Last week in Oslo, Norway, along with participants from some 40
countries and organizations around the world, I attended an "experts
workshop" on Science, Technology and Innovation to Address Global
Challenges. The meeting was organized jointly under OECD auspices by
the Norwegian and German Ministries of Education and Research
The agenda included presentations and discussions on issues such as
priority setting, funding, capacity building, and... asleep yet?
Well, this is your wake up call.
The rubber really hit the road during the final substantive session,
which was innocuously entitled "Delivering Benefits." At that point in
the proceedings a consensus began to develop around a single, somewhat
terrifying realization: If international policy and decision-makers
can not be convinced that a radical course correction is needed, then
in the not too distant future the world may reach a tipping point
beyond which recovery will be difficult, if not impossible.
The consequences could well be catastrophic.
To understand how a group assembled by such a respectable institution
as the OECD could reach such a disturbing conclusion, some sense of
the over-arching analytical narrative is required. My interpretation
of the fundamental lines s goes something like this.
In the globalization era, the most profound challenges to human
survival -- climate change, public health, food security, and resource
scarcity, to name a few -- are rooted in science and driven by
technology. Moreover, underdevelopment and insecurity, far more than
religious extremism or political violence, represent fundamental
threats to world order. In this context, the capacity to generate,
absorb and use science and technology (S&T) could play a crucial role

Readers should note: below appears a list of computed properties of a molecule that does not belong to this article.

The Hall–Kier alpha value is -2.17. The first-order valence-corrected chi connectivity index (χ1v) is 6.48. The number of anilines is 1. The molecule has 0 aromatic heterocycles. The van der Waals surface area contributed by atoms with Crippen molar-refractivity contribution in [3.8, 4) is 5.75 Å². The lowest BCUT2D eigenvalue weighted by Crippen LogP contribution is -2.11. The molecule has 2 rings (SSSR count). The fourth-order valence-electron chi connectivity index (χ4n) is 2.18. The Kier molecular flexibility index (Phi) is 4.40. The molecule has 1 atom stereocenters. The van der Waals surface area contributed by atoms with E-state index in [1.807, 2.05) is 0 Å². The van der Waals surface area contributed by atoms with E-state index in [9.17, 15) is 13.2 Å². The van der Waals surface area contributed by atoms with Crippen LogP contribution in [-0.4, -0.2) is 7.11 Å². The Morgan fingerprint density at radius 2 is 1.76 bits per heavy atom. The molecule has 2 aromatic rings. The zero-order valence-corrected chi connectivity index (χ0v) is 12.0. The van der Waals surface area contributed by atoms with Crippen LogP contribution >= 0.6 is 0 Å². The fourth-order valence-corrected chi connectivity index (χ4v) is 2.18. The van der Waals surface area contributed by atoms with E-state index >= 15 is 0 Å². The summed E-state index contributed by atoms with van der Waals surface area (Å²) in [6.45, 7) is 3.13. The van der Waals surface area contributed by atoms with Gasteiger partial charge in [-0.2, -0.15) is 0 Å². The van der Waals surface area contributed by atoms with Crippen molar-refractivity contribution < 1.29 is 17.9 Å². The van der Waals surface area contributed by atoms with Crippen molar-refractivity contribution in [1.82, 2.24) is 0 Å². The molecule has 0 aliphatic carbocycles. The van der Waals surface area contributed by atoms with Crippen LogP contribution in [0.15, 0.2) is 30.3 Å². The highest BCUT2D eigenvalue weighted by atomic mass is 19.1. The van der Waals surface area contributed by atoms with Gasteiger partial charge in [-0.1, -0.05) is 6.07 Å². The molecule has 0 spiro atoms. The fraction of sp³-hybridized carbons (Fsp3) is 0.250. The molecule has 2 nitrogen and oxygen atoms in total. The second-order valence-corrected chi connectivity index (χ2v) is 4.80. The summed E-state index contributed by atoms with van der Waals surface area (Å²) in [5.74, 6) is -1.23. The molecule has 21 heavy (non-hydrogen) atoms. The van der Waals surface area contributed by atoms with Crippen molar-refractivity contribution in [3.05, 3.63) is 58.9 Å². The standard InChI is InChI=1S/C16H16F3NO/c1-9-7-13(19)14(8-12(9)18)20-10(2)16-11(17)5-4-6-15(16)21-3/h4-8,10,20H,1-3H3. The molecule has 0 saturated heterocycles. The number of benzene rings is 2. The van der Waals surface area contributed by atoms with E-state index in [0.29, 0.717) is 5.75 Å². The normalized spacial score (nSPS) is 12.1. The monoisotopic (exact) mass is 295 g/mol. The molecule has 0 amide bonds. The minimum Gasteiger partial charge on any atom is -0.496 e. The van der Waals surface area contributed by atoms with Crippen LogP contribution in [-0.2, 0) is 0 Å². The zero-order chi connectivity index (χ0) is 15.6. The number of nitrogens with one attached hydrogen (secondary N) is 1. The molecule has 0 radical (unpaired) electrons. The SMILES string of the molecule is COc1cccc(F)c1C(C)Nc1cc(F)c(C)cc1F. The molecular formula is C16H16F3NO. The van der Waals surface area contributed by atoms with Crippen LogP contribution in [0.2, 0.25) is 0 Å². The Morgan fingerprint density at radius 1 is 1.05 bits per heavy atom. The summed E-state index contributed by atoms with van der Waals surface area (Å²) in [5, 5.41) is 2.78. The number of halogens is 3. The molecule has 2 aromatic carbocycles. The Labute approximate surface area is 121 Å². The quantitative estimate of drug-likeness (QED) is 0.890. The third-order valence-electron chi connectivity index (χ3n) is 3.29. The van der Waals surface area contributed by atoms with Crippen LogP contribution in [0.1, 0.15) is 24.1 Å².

in improving security and development prospects. Addressing the needs
of the poor, and bridging the digital divide could similarly become a
pre-occupation of diplomacy.
Although poverty reduction contributes to development, and development
is the flip side of security, S&T issues are largely alien to, and
almost invisible within most international policy institutions.
National governments, foreign ministries, development agencies, and
indeed most multilateral organizations are without the scientific
expertise, technological savvy, cultural pre-disposition or research
and development (R&D) network access required to manage effectively.
If this is to change, and in order to examine the remedial
possibilities, politicians, opinion leaders and senior officials must
be critically aware of both the dynamic inter-relationships among
principal actors and the key questions and issues at play.
Unfortunately, their preoccupations lie almost entirely elsewhere.
The lion's share of international policy resources are at present
devoted to the military, which according to the argument outlined
above represents a colossal, and extremely costly misallocation. With
a dominant international policy focus in many industrialized countries
on counter-terrorism and the struggle against religious extremism and
political violence, the threats and challenges which most imperil the
planet remain largely unaddressed.
All told, this tale amounts to one terribly disturbing disconnect.
Because not only are the dots not joined-up.
In most cases, there are no dots.
Whatever comes out of the Oslo meeting, it clearly will not, in
itself, be enough to save the world. But if the project contributes to
a more acute more widely-shared awareness of the real threat set, then
we may all emerge at least with something in rather short supply under
the present circumstances.